Are there substances, things or people in your life that you need to have on a regular basis? It could be as simple as your morning coffee or as complicated as an affair you can’t give up even though it could destroy your family. The addictive substances or people we turn to for bliss can have more control over us than we do.
Causes of addictions
Addictions are based on loss. If you have an addiction, chances are that at some time you had a great sense of loss and separation from God that deeply affected your self-esteem. The greater the loss, the more severe the addiction, such as a person who loses their innocence from sexual abuse and, over the years, eats herself into health problems to bury the shame. In the process of avoiding feeling we can destroy the self or the body that houses the self, blindly trying to destroy the pain that sits below the surface always trying to come up for healing. No matter how hard we try, it seems we can never quite fill the hole left by trauma or enjoy our inherent natural sense of bliss.
A child naturally feels connected, for wholeness (connection) gives a continuous sense of fulfillment and joy. A child can have a tantrum one minute and be laughing and happy the next, fully present with his or her feelings. As the child is traumatized by abuse, the pain may become too big. The child may begin to shut down to his or her natural joy (God). In the separation from natural joy and the loss of self-esteem that abuse creates, we begin to look outside for something to relieve the pain and restore the bliss.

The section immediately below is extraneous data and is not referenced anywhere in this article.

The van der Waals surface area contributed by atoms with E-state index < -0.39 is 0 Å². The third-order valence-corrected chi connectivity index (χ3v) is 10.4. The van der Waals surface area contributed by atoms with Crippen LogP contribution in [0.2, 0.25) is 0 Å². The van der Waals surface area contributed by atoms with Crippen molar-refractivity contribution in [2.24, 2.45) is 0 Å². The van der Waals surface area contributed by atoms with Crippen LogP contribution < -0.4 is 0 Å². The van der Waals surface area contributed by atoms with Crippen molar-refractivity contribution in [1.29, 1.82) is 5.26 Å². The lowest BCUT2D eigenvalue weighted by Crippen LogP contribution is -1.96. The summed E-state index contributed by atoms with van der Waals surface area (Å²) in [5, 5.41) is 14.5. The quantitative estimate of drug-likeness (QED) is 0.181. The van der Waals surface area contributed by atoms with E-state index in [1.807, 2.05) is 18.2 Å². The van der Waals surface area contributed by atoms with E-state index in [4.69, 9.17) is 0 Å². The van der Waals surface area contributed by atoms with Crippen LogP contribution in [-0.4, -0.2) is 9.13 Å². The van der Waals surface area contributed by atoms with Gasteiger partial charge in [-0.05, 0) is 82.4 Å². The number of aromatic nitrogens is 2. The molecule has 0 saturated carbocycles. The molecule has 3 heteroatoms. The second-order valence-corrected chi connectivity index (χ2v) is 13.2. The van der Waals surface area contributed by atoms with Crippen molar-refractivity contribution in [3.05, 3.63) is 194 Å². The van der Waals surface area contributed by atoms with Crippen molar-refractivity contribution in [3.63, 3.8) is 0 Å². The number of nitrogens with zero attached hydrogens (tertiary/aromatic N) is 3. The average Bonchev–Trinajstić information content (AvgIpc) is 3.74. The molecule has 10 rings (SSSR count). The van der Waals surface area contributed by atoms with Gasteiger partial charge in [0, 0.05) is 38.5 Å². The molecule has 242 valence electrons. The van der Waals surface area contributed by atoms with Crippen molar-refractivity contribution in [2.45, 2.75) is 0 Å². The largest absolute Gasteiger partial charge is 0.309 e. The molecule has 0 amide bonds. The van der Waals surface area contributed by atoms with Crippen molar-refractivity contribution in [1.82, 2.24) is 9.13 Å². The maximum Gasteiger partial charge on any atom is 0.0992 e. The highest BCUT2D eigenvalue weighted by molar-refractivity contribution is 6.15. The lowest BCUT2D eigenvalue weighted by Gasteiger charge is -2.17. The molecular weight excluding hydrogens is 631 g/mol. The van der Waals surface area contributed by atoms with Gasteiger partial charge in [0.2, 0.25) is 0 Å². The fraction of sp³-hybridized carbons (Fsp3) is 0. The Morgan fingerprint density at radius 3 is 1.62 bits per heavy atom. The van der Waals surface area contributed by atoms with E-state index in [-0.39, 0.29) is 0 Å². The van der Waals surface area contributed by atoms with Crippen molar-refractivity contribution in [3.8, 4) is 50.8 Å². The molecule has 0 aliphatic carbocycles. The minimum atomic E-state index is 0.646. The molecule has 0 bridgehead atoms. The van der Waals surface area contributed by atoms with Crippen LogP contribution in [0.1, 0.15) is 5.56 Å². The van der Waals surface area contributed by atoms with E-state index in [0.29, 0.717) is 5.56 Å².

Society’s role in addiction
Unfortunately, we have an addictive society. Nearly everyone has an abuse problem. People abuse each other and then reach for something to stop the guilt, shame and pain. Mass media marketing offers us a myriad of things to buy or use in order to avoid unpleasant feelings, though most of these products only lead us into more addiction. When we avoid our feelings, they build in intensity. We’re programmed to avoid bad feelings. Prescription drug commercials offer us ways out of feeling. These drugs are socially acceptable but emotionally or physically addictive nonetheless. From tennis shoes to video games, the message comes across: Feel good all the time: buy our product.
Types of addictions
Even if you don’t have a chemical problem like cocaine or coffee, you could be addicted to TV, shopping, food, sex, video games, a person, place, religion or just “being right.” We all have false gods. Even religion can be a false god if you use religion to get power over others or avoid feelings.
With every addiction, even religious addiction, there’s a sense of separation from God. Addiction is always a spiritual issue. This is why Alcoholics Anonymous is so effective. AA helps people remember their natural connection to God, a connection that restores the natural sense of goodness, bliss and fulfillment. (AA principles will work on any addiction, not just severe chemical problems.)